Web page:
Living with Amnesia
Living with amnesia focuses on building habits to follow rather than relying on medical remedies. To cope with his extreme amnesia, Clive Wearing began keeping a journal after the onset of illness in 1985. Since his memory lasts only a few seconds, writing allowed him to retain some record of the past, although he never explicitly remembers doing it. Most entries are brief, guided by his implicit, or habitual, memory of how to write and instinctual awareness of keeping the journal.
Although Wearing's knowledge of specific facts and recent events is nonexistent, his IQ has stayed close its pre-amnesia levels, as with other amnesia patients. For instance, if you ask Wearing for directions to the kitchen, he wouldn't be able to tell you. But if you ask him to make you a cup of tea, he can walk to the kitchen and do it independently. Because the implicit and semantic memories, which control performance and motor skills, reside in different areas of the brain from episodic memory, intelligence isn't severely affected.
Unfortunately, there is no magic pill or surgery that can fully restore the lost memories of someone with persistent amnesia. Since neurotransmitters play a large role in memory creation, researchers are investigating the potential of isolating them for treatments. With amnesia caused by alcoholism (Korsakoff's syndrome), vitamin B1 supplements can help stop brain deterioration. Psychotherapy can also aid people with dissociative amnesia by working through the traumatic event. However, most persistent amnesia cases that deal with disease or injury-related brain damage depend on coping, not cures.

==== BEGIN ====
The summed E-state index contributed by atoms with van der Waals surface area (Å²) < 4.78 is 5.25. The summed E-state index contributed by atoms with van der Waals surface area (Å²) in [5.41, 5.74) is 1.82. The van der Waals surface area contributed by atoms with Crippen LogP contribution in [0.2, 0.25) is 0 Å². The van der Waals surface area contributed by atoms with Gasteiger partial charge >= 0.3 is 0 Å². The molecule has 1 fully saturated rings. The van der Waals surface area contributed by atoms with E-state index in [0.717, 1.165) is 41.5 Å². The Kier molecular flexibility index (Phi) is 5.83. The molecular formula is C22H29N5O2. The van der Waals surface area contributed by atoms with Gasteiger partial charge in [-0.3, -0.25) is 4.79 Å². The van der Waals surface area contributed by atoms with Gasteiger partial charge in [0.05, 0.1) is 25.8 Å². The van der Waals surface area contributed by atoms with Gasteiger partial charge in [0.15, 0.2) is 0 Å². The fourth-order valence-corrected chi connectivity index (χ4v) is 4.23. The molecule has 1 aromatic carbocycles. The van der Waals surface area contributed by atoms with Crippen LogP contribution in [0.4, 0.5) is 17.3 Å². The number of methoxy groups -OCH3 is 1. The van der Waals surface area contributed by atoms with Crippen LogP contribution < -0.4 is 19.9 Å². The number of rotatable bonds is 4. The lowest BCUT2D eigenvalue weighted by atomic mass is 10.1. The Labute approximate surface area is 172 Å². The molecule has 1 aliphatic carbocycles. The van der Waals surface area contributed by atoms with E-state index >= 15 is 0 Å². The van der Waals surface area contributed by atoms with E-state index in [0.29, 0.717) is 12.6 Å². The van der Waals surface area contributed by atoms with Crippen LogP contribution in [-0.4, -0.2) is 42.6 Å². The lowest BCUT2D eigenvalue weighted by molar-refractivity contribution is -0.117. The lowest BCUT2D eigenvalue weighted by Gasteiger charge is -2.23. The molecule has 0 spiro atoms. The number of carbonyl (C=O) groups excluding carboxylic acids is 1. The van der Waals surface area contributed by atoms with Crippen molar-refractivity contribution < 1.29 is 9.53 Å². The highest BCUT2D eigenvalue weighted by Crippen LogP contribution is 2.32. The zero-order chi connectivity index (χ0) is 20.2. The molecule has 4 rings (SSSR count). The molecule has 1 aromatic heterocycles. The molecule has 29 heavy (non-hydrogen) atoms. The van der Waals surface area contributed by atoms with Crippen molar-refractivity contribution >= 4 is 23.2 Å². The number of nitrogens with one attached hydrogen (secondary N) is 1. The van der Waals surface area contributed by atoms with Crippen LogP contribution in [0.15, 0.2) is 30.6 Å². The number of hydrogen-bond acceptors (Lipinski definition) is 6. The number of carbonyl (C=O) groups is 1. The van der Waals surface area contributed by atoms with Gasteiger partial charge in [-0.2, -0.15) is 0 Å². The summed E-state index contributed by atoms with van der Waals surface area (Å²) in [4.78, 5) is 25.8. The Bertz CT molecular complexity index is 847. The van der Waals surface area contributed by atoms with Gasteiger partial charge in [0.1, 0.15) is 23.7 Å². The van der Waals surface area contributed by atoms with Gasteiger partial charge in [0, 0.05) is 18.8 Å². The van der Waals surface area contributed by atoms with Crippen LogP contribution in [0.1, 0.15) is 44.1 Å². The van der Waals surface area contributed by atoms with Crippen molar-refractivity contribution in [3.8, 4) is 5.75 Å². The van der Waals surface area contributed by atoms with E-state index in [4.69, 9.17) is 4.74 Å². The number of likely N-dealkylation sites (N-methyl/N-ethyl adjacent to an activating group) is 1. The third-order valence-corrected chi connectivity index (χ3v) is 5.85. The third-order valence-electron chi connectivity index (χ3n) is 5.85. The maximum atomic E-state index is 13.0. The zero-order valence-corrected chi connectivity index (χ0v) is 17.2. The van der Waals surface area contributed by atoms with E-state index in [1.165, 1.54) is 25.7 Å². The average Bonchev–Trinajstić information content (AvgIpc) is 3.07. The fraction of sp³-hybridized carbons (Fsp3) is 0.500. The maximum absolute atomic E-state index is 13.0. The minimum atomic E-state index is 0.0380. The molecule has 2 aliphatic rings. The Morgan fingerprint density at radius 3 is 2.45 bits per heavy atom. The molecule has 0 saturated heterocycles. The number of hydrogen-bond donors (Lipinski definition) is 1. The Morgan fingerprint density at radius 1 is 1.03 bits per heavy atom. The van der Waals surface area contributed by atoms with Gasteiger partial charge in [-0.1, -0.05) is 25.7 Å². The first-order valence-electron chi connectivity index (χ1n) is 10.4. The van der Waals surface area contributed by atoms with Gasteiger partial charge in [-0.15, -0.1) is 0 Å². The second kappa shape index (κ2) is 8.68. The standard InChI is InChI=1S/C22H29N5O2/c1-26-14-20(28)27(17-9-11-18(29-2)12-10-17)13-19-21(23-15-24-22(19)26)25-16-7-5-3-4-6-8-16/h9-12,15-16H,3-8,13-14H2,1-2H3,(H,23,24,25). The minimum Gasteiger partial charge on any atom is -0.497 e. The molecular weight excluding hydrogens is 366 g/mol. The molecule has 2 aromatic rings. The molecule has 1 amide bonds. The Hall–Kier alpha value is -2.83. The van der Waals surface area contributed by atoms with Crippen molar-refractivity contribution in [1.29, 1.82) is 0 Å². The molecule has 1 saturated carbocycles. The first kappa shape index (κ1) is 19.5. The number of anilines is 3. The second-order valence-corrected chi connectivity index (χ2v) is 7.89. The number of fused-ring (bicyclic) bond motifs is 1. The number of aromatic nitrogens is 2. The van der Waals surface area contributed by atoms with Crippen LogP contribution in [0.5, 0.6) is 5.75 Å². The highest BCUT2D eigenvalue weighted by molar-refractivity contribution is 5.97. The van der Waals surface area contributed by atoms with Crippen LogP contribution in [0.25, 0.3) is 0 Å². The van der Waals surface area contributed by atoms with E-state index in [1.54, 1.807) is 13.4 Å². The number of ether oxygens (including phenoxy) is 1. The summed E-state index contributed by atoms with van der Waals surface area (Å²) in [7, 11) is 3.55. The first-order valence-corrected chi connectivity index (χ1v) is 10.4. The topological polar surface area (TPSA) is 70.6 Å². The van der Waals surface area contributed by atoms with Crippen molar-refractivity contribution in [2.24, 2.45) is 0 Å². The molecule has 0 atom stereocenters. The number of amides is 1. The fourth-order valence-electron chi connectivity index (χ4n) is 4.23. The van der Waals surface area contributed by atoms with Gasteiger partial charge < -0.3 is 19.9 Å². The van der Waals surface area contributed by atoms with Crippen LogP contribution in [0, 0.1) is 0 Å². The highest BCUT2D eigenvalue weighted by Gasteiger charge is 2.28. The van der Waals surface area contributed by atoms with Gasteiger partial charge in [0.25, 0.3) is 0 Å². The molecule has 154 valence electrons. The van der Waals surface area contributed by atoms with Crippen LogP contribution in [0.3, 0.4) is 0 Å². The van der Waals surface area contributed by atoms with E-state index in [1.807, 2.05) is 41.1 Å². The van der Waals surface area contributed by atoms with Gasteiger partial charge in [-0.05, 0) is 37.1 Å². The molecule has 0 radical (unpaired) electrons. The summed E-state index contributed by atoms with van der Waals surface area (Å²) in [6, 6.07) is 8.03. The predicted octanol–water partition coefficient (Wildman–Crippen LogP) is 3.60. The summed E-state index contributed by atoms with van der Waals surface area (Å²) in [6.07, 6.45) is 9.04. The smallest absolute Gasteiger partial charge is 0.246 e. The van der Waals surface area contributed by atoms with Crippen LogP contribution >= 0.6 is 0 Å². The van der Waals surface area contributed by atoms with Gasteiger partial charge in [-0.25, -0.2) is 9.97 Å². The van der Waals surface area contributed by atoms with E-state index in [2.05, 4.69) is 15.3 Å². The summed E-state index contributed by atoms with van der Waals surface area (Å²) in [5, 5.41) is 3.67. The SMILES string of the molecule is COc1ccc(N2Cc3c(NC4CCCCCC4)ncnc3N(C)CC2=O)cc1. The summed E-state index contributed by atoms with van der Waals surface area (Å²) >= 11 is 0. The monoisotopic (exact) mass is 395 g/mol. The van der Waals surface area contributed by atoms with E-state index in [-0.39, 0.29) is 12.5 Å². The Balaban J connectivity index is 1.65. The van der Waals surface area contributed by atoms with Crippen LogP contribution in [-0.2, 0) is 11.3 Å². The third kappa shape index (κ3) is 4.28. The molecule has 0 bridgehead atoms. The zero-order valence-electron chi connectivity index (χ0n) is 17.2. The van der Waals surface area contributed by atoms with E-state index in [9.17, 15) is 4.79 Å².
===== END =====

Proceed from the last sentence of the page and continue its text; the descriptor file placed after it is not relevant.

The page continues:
Since the bulk of amnesia cases involve anterograde amnesia, treatment focuses on ways to retain new information and build habits through your implicit memory, as we see with Wearing. In this way, you can think of memories as expiring coupons -- either use them or lose them. By integrating memory tools into everyday life, amnesia patients can recall memories as often as possible to try to strengthen them. Amnesiacs manage to remember to use these memory tools by creating habits, or implicit memories, so they instinctively know to check their calendar in the morning for appointments, for instance.
Pocket calendars or PDAs, such as PalmPilots, BlackBerries and iPhones, can be helpful since people with amnesia can program reminders, store large amounts of information and take it everywhere. Having simple data like this on hand can increase the patient's sense of independence and lighten the burden on caretakers. In addition, establishing patterns of living are integral for amnesia patients to get on with daily life.
Read on to find out how amnesia is medically detected and how it can sometimes be prevented.